“Kids, they grow up so fast!” This is a phrase that gets said to you so often when you have children that when you’re getting on with the day-to-day of raising them it can become very annoying indeed. However, the saying is true and before you know it that small bundle you were handed in the hospital is a strapping, very witting and slightly sulky tweenager, that ever-fun stage that sits between being a child and a fully-fledged teenager. I have one of those!
Before: This youthful bedroom was in need of an update that would suit the tweenager that now occupied it and the teenager he would soon become. Photograph by David Merewether
As I walked into my eldest son’s bedroom early last year, I realised how little the décor suited him as he was moving into the next phase of his life. His bedroom, pictured above, was very much a kid’s room, and I knew it was time for a change. He needed a room that could grow with him for the next seven years of his life, and I selfishly wanted to have some fun designing, so I got to planning…
This is a remarkably large room and I found myself drawn to very dark colours with zinging accents as I started my design. If any room could take it, it was this one, and if any member of my family was going to allow me to do it, it was this one! I wanted there to be seating for chilling out, storage for his Lego collection (both assembled and not), a desk for homework, a double bed to see him through, and a bit of an industrial vibe for a masculine feel.
Children’s rooms need to adapt with the changing phases of growing up but they’re also rooms you want a high impact from but don’t want to blow a huge budget on. To do this room cost-effectively, I chose a few key elements that I spent a little more money on, including a decent mattress, the blind (I can’t stand badly made window treatments, I just can’t!) and the custom-made Lucas neon sign above the bed. The rest, I cleverly sourced second-hand. A few choice pieces, including the bed frame, were found on ebay and the fab sofa is from fellow-blogger Katy Orme of Apartment Apothecary. I created the design before purchasing anything or decorating the room so I could work out the overall cost of the design and gather my key pieces over a few months to spread out the cost. The final thing I did to make money go as far as possible was to sell old items of furniture that were no longer needed and use that money towards new items.
GETTING CREATIVE WITH STORAGE
Two elements to this updated bedroom became mini-projects of their own. The first was the Lego display case and the second was the upcycled vintage bedside tables. To display my son’s Lego collection, we purchased a Victorian display case on ebay for £50.00 (below left) and DIY-ed it by stripping the inside shelves and the back to raw wood and then painting it in Designers Guild’s Greengage. Display cases like this one pop up all over the place and it’s always fun to turn something quite traditional into something fun and modern. I finished it off with a Lego key ring for the key tassel on the door.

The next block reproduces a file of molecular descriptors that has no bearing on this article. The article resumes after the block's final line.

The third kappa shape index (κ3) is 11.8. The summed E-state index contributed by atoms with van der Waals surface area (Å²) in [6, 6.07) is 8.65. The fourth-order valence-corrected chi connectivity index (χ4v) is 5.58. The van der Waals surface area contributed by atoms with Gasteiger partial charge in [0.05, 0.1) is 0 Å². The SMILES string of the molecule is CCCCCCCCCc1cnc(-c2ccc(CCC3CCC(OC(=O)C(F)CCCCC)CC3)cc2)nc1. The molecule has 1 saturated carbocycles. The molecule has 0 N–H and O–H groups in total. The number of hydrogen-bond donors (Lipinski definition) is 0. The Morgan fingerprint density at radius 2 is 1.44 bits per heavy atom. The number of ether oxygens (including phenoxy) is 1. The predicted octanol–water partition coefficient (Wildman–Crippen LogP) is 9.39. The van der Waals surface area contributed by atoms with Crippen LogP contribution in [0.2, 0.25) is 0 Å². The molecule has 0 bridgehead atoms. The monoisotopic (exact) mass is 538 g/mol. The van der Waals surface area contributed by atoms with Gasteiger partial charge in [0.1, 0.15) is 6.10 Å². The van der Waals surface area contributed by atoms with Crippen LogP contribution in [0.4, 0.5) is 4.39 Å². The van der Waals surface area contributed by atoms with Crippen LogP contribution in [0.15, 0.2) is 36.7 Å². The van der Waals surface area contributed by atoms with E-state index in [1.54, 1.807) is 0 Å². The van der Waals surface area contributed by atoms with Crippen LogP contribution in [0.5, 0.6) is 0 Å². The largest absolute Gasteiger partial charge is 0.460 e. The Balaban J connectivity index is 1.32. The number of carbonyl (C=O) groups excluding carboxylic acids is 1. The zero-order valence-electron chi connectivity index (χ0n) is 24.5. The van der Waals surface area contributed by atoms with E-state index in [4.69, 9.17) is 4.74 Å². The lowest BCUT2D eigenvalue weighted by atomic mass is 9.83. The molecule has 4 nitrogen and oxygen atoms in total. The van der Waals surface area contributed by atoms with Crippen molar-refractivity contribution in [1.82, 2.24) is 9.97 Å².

When I found these Polish hospital tables from the 1950s from a dealer on ebay, I knew they were perfect for the industrial vibe we were going for. I knew I wanted to upcycle them so I negotiated a good price on this rather shabby looking pair (seen below left). To get the finish I was looking for, I had them sandblasted to remove the old paint and then sprayed. Though this may sound like a cheap way of updating the look of these tables, the total cost per table from start-to-finish was about £100.00. However, I know that I wouldn’t be able to buy anything as unique or as bright for that price if I were buying brand new.
WEEKEND OF WORK
By having everything sorted in advance, we managed to strip the room out, prep, paint, and return everything to the room over the course of three days. This large room was able to handle the beautiful dark colour, which is Paint and Paper Library’s Teal. We used the Architects Eggshell finish on the doors and bookcases and the Architects Matt finish on the walls for a more durable finish.
ATTENTION TO DETAIL
The personality of a room is in the attention to detail and the art. We hung artwork made by my son on the walls and by framing the pieces we made them super special original prints. We also hung movie posters and an original 1960s Psychedelic poster my mother owned as a teenager in San Francisco. Just because someone is young doesn’t mean the art on their walls needs to be blue tacked up and shabby. You can find inexpensive frames from places like Ikea, Homesense, and The Range and by using them in a child’s room, you will allow them to express their story on their walls in style.
The big splash item in this room was the custom-made neon name sign from Love Inc that hangs above the bed. It isn’t just super cool but it also fills an awkward space between the top of the bed and the bottom of the ceiling.
To represent the fact that a child still lives in this room, I used beetle cushions and beetle hooks from H&M Home, a vintage Poole Pottery owl bedside light, and a playful paint detail around the wardrobe doors to add a little surprise when opened. Toys are in Ikea storage units inside a second built-in wardrobe and there is plenty of floor space for playing on. The Made.com desk sits waiting for that mountain of Secondary School homework that is sure to be arriving.
ROOM TO GROW
Though it could feel that I’ve imposed my decorating will on my son, he has been involved in the entire design process– even painting the odd wall or two. The things that matter to him are all in this room and there’s space for more things to come as he gets older. In many ways, this is quite a grown-up room for an 11 year-old boy, but I always like to think ahead when designing for children. After all, “they grow up so fast!”